And, if you’re not quite ready to take meal planning into your own hands, check to see if local meal prep services—like Front Porch Pantry in Texas, My Meals in Australia, and Honey Bee Meals in Ontario—are still operating.
4. Keep moving
Check in with the local gym—do they offer any online support? Will your personal trainer give consultant appointments over a video call? Is your pilates studio streaming its classes?
In Toronto, MISFITSTUDIO closed its doors this week but is offering free Instagram Live classes to their community. And many businesses, like BodyLove Pilates, P.volve, and Hylo, are already designed to enable anywhere fitness.
If you’re converting your fitness efforts to an at-home routine, stock up on supplies from these independent businesses:
5. Make the switch to sustainable
With the widely shared reports of toilet paper shortages and empty shelves, there’s no better time than now to update some of your consumption habits. Replace disposable products with their reusable counterparts:
6. Outfit your remote workspace
Working from home? Same. Shopify’s entire workforce moved to a work-from-home model last week to help minimize contact. For a lot of us, that means sharing living space with working space for the first time. Even with tiny living quarters, a few clever purchases can help move you from the couch to a comfortable, ergonomic setup.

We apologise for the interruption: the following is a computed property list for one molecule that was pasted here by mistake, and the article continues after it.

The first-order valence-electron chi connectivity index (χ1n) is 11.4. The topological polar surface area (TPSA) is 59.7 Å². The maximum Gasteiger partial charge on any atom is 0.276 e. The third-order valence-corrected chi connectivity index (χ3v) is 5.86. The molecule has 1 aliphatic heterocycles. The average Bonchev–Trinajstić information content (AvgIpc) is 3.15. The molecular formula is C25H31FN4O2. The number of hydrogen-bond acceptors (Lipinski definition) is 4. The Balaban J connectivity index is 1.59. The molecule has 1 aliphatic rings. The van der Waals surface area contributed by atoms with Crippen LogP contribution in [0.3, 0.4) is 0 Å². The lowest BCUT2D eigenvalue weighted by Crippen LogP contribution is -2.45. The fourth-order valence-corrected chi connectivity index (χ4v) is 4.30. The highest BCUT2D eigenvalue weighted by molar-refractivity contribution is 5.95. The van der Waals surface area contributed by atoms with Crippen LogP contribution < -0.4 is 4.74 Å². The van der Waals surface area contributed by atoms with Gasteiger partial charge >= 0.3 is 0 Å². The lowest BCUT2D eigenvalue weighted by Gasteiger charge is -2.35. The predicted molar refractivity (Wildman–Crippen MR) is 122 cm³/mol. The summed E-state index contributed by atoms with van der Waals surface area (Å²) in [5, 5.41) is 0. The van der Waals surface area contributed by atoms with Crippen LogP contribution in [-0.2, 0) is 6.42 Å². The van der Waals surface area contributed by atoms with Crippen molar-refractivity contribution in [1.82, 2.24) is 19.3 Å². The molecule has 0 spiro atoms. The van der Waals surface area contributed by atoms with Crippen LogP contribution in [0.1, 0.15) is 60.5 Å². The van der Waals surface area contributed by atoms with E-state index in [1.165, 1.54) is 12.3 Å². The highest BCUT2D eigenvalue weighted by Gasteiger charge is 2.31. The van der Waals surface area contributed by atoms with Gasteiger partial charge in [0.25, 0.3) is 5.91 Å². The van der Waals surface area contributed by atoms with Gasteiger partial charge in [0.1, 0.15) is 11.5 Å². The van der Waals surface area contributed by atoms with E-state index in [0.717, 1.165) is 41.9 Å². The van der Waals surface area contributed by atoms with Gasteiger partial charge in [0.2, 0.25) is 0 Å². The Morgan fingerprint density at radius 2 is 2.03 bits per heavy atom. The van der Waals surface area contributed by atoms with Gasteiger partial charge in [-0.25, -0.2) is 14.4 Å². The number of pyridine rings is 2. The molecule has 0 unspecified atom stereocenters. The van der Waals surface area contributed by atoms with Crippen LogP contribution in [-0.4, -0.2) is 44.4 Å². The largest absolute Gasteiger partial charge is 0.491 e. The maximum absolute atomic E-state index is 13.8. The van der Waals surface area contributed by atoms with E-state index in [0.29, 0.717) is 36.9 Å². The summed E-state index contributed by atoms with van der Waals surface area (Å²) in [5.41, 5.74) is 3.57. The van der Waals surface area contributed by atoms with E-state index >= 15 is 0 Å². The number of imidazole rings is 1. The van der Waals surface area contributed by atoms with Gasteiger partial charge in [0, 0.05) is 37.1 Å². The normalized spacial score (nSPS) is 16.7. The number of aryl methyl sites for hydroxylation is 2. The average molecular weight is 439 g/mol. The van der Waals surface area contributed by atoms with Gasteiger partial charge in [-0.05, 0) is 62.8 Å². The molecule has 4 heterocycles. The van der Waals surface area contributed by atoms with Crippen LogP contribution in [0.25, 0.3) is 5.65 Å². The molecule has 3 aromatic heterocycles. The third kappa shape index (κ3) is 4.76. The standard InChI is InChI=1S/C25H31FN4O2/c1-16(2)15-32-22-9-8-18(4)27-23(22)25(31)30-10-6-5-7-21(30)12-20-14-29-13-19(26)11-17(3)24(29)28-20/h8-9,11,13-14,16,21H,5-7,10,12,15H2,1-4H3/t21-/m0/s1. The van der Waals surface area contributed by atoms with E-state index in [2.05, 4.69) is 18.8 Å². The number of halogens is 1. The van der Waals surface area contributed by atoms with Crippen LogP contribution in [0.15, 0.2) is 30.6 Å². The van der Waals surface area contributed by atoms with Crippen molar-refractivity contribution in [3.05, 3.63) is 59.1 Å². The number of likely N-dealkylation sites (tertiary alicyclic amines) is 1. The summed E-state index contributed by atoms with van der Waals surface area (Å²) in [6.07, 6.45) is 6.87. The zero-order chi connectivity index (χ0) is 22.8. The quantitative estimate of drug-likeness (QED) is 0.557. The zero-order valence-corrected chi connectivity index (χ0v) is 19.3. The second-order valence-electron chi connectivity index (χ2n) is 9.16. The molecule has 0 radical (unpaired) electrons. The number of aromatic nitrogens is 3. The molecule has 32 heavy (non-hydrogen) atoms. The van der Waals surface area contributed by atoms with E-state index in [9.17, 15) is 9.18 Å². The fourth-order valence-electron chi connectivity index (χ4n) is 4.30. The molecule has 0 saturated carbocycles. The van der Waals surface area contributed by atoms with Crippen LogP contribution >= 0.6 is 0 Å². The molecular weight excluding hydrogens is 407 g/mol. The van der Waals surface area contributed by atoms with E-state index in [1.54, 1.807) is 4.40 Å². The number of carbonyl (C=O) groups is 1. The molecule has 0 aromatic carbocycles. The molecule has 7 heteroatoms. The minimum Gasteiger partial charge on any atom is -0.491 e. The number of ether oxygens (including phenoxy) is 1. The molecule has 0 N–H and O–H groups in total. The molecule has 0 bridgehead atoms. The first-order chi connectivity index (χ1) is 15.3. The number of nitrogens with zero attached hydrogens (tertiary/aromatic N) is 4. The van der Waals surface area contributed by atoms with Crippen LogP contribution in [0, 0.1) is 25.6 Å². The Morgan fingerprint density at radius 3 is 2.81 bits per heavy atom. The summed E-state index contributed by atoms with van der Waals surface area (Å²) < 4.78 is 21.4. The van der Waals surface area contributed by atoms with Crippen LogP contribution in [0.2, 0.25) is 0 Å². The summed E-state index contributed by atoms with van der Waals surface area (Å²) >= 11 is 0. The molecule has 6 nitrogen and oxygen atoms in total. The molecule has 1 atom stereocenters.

7. Be your own barista
Your local café is closed and maybe your free-flowing office coffee source has gone dry, but you don’t need to resort to instant coffee. Please, I beg you. Shop these online retailers to up your coffee game:
8. Practice self-care
It’s hard to avoid the news or obsess over every new case. And isolation may be very challenging for some. Stay in tune with your mental health and access resources available to you. It’s also a good time to treat yourself.
9. Start a hobby (or find one to distract your kid)
With schools closing and offices going remote, there may be a sudden increase in the number of things/people competing for your attention. And, it might be a while before you can escape the chaos and return to your book club or coding class. Check out these independent businesses and discover a new hobby for you or your kids:
10. Go into survival mode
We’re not saying you should panic, but preparedness never hurt anyone. These shops have everything you need to stock your underground bunker or go on an extended off-grid stay in the woods—social distancing at its finest.
11. Share your favorite stores in your social networks
Did your favorite small business close? Are they paying their employees anyway? Help them stay afloat by paying forward their goodwill. Tell your followers about ways in which you can support them, like buying gift cards for future purchases.
12. Reach out
You may have built relationships with some of the small business owners where you usually shop. Reach out and ask what they need right now. If you’re a business owner too, stick together and support your fellow founders—like Pause Beauty, who has committed to giving free pedicures to frontline workers when the risk is over. Think of the online business community as one big self-sustaining Main Street.
In a recent Instagram post, Noah Clothing founder Brendon Babenzien urges his followers to “buy something. Not necessarily from us, but from any independent businesses or creative enterprises you believe in, and preferably those that’ve made positive, ethical choices in the ways they create and operate.”
Take care of each other.
Illustration by Isabella Fassler